Lopes OS, Lacerda JP, Fonseca IE, Castro DP, Forattini OP, Rabello EX 1965. Cotia virus: a new agent isolated from sentinel mice in São Paulo, Brazil. Am J Trop Med Hyg 14: 156-157.

MacNeil A, Abel J, Reynolds MG, Lash R, Fonnie R, Kanneh LD, Robert W, Lungay VK, Goba A, Moses LM, Damon IK, Karem K, Bausch DG 2011. Serologic evidence of human Orthopoxvirus infections in Sierra Leone. BMC Res Notes 4: 465.

Megid J, Appolinário CM, Langoni H, Pituco EM, Okuda LH 2008. Vaccinia virus inhumans and cattle in southwest region of São Paulo state, Brazil. Am J TropMed Hyg 79: 647-651.

Mota BE, Trindade GS, Diniz TC, da Silva-Nunes M, Braga EM, Urbano-Ferreira M, Rodrigues GO, Bonjardim CA, Ferreira PC, Kroon EG 2010. Seroprevalence of Orthopoxvirus in an Amazonian rural village, Acre, Brazil. Arch Virol 155: 1139-1144.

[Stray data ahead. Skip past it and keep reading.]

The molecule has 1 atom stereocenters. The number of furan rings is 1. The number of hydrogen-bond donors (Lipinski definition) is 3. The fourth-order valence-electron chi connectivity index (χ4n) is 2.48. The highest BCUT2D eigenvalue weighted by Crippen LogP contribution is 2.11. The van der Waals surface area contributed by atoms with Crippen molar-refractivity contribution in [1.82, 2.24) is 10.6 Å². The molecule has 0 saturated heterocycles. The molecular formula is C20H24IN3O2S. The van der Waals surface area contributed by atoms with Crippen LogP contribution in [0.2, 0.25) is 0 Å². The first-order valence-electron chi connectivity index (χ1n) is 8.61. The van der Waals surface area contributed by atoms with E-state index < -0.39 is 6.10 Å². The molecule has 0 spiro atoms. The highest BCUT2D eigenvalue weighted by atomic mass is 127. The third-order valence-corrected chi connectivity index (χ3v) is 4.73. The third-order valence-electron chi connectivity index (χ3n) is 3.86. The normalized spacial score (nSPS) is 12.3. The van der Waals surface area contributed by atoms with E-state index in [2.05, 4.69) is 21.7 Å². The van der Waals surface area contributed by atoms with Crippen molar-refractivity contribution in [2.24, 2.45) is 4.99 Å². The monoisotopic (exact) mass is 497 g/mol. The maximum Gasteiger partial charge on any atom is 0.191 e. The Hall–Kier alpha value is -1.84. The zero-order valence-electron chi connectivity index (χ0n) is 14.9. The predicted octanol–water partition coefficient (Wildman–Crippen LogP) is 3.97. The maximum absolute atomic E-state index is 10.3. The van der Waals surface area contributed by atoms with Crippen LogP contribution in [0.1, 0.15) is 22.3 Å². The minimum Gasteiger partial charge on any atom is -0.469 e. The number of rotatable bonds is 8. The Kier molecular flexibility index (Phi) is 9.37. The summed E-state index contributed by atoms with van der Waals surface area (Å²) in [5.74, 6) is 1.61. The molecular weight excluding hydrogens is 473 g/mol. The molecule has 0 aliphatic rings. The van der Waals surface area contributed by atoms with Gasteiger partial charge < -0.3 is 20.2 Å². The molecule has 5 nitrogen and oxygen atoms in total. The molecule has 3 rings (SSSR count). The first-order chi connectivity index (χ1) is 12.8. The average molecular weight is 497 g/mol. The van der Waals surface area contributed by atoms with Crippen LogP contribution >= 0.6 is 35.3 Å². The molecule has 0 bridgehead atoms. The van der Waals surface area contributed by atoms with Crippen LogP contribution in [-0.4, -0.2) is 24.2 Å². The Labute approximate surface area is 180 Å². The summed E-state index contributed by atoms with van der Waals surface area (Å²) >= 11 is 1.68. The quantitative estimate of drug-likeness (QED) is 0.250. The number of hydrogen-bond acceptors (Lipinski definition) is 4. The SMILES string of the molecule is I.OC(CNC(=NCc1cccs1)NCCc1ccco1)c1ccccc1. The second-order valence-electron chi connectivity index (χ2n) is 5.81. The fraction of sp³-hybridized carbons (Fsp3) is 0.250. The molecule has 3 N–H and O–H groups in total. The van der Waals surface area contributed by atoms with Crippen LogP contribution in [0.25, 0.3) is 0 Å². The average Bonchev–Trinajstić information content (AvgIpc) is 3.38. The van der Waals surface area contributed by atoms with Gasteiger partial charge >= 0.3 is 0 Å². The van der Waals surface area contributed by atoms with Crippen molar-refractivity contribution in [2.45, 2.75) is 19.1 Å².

Newman FK, Frey SE, Blevins TP, Mandava M, Bonifacio Jr A, Yan L, Belshe RB 2003. Improved assay to detect neutralizing antibody following vaccination with diluted or undiluted Vaccinia (Dryvax) vaccine. J Clin Microbiol 41: 3154-3157.

Peres MG, Bacchiega TS, Appolinário CM, Vicente AF, Allendorf SD, Antunes JM, Moreira SA, Legatti E, Fonseca CR, Pituco EM, Okuda LH, Pantoja JC, Ferreira F, Megid J 2013. Serological study of Vaccinia virus reservoirs in areas with and without official reports of outbreaks in cattle and humans in São Paulo, Brazil. Arch Virol 158: 2433-2441.